The Modern Makers: A Major Show Recalling Midcentury Aesthetics

The modern kitchen, from an illustration in “Designing Home,” the exhibition catalogue.

Mar. 30, 2015

“Designing Home: Jews and Midcentury Modernism,” now at the Museum of Jewish Heritage, is a remarkable assemblage of home furnishings, housewares, fabrics and graphics. Cre­ated and organized by The Con­temp­orary Jewish Museum in San Francisco, the show, which runs through the end of the year, gives a rare view of how the Modernist movement was fueled by the talents of Jewish designers and architects.

Below are excerpts from a conversation between the exhibit’s curator, Don­ald Albrecht, and April Koral of the Trib.

You often use the word optimism when you refer to this period. Why is that?

After the end of the Second World War, in the U.S., there was a revved-up, booming economy. There were new freeways and new housing developments with new suburban houses that were being filled with new plastic radios and plywood furniture and princess phones. The designers used bright colors, humorous patterns, dynamic stripes, glass walls. People wanted to enjoy the fruits of life. A British architectural historian, Raymond Bannin, who visited the U.S., went back and gave a lecture in which he said, “I have seen the future. I have been to Los Angeles.”

This is an ambitious show. One really understands from it the breadth of the Modern movement.

Yes, I wanted to show the impact on every aspect of life—on the houses, the furniture, fabrics, dishware, books, record covers. But I was  interested in not just doing a purely esthetic show. I like to tell the cultural and social stories behind the objects. This was a great opportunity to do that because it was really embedded in a historical moment.

What was that historical moment?

I think in some ways Modernism was free of negative associations of Europe and for first generation Jewish designers born to immigrant parents, it was a way to move forward without that baggage.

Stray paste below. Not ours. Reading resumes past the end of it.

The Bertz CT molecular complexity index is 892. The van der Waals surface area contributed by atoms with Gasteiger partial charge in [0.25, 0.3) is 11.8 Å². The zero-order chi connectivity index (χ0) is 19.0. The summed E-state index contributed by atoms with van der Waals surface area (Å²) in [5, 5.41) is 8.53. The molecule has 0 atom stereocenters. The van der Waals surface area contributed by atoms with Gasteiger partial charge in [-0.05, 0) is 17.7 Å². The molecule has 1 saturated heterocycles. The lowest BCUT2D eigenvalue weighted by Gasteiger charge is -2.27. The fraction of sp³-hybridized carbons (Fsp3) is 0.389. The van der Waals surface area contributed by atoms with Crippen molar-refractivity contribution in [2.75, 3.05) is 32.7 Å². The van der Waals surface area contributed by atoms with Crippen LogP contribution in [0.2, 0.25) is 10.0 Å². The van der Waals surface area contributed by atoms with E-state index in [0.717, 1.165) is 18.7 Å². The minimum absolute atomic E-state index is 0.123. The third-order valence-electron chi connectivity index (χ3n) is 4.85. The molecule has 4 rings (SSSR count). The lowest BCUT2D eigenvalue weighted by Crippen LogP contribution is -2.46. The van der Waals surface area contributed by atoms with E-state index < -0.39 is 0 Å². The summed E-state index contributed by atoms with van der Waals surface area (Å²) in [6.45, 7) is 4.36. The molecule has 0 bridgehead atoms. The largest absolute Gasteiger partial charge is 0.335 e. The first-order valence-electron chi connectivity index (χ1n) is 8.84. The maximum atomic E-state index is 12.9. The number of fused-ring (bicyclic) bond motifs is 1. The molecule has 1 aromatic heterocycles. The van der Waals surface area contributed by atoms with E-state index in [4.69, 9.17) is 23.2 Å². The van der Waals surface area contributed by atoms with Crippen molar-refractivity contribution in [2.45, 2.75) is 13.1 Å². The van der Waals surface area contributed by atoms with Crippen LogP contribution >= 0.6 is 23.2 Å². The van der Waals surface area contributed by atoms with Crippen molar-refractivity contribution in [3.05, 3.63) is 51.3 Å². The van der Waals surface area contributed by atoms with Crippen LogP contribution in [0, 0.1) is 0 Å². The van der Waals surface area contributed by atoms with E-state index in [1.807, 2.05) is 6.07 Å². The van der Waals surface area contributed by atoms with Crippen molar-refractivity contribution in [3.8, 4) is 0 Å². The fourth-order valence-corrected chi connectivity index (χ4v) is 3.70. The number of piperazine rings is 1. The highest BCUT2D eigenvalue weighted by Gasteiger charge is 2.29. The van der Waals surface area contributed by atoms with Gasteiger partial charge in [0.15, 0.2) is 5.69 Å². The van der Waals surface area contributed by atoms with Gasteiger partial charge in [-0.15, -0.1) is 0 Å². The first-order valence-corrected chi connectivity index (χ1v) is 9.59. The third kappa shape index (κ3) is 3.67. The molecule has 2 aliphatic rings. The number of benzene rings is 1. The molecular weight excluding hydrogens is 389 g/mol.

And then there was the flood of Jewish émigrés fleeing the war in Europe who brought their own ethos to the movement.

Yes, the émigrés could start over in America and Modernism was the start-over style. They could embrace the American look and embrace America. Almost 40 designers in the show either came from or were influenced by the Bauhaus in Germany, who believed that good design should be for everybody, not just for the aristocracy. People from MoMA like Alfred Barr and Philip Johnson had gone to the Bauhaus and knew many of the designers.

I was surprised to learn about the role that MoMA and other museums around the country played in promoting Modernism.

There was a real fervor to make the average person go modern. MoMA was very propagandistic. They wanted to affect consumer taste. In 1949 MoMA did a show, “Modern Art in Your Life,” in which it said, “You don’t have to own a Picasso to own modern art. You can buy this record cover that is inspired by Picasso. Or you can buy this cabinet that has the geometric patterning that is like Mondrian.

Did you make any discoveries as you were putting the show together?

When I was working on the show, I bumped into a friend who had written his master’s thesis on Ernest Sohn, a tableware designer. I had never heard of him. I also discovered that Saul Stein­berg did wallpaper! Like most people, I only knew him as a New Yorker cartoonist.

How do you think these designers would feel if they knew they were in a show of Jewish designers?

Many would probably not like it. Many of them didn’t identify as Jews or were very assimilated. The daughter of Eva Zeisel (a Hungarian-born ceramic artist) did not want her mother’s work to be in the show. She said her mother wouldn’t want to be seen in a show of wo­men designers or of European designers either. I think that people should enjoy this as a design show that connects these people in an interesting way, a design show that has this link of very sophisticated Jewish talent who fled Europe with our home-grown talent of Jewish designers.